"Working with Alicia on my common application essay was an extremely great and beneficial experience. Her guidance was extremely helpful in thinking of the right idea for the essay and in expanding on the topic to best answer the question. She was extremely kind and provided me with many suggestions and ideas that really improved the quality of the essay. In just one hour, she transformed my essay into a strong piece of writing that I feel confident in, and which truly expresses who I am for colleges to see. She also showed me how helpful and important writing outlines for essays is, which is a skill that will greatly help me when I go to college. Overall, Alicia's kindness, leadership, and expertise made the experience extremely great, and this could not have been possible without her assistance!"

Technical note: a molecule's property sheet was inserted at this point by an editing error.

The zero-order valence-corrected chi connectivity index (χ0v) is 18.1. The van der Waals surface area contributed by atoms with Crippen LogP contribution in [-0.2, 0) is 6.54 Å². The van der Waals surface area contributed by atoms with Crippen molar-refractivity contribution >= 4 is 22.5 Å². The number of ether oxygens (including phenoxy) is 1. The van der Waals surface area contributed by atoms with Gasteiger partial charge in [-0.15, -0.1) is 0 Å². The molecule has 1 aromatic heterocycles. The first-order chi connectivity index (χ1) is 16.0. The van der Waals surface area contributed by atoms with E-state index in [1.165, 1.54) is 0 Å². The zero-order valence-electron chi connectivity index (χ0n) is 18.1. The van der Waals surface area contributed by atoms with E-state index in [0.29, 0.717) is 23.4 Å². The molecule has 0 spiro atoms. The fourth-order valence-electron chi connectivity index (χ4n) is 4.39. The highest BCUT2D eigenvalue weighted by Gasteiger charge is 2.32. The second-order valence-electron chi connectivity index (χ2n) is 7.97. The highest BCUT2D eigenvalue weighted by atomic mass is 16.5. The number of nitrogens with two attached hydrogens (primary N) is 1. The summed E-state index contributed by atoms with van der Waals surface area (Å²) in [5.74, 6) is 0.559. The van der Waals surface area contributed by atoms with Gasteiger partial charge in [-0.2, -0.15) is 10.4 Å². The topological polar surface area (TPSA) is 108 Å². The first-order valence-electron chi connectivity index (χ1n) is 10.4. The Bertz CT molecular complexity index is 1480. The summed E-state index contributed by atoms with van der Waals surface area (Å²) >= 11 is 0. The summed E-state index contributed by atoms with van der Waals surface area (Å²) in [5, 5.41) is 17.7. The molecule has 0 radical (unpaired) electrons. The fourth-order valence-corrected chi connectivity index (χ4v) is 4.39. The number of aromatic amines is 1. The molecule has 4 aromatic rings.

USA Today did a great piece on 5 top college essay blunders. I’m going to add some of my own: One mistake I see kids making is trying to cram everything they know/want/think into one essay. An entire life experience – whether you an octogenarian or a teen – can’t really be fit into 250-500 words. An essay is not a résumé, after all. Rather, one thought, one quirk, one person or book who moved you in a unique way gives you a better opportunity to explore – and explain – your thinking. Zelda Fitgerald once wrote that what she missed most about her father after he died was the particular way he tented his fingers when he spoke. That single detail brought all of her emotions – loss, love, the power of memory – to light. What is the one detail or anecdote that can become the focal point for your essay? It is worth taking the time to think about that before you write. For more thoughts, go to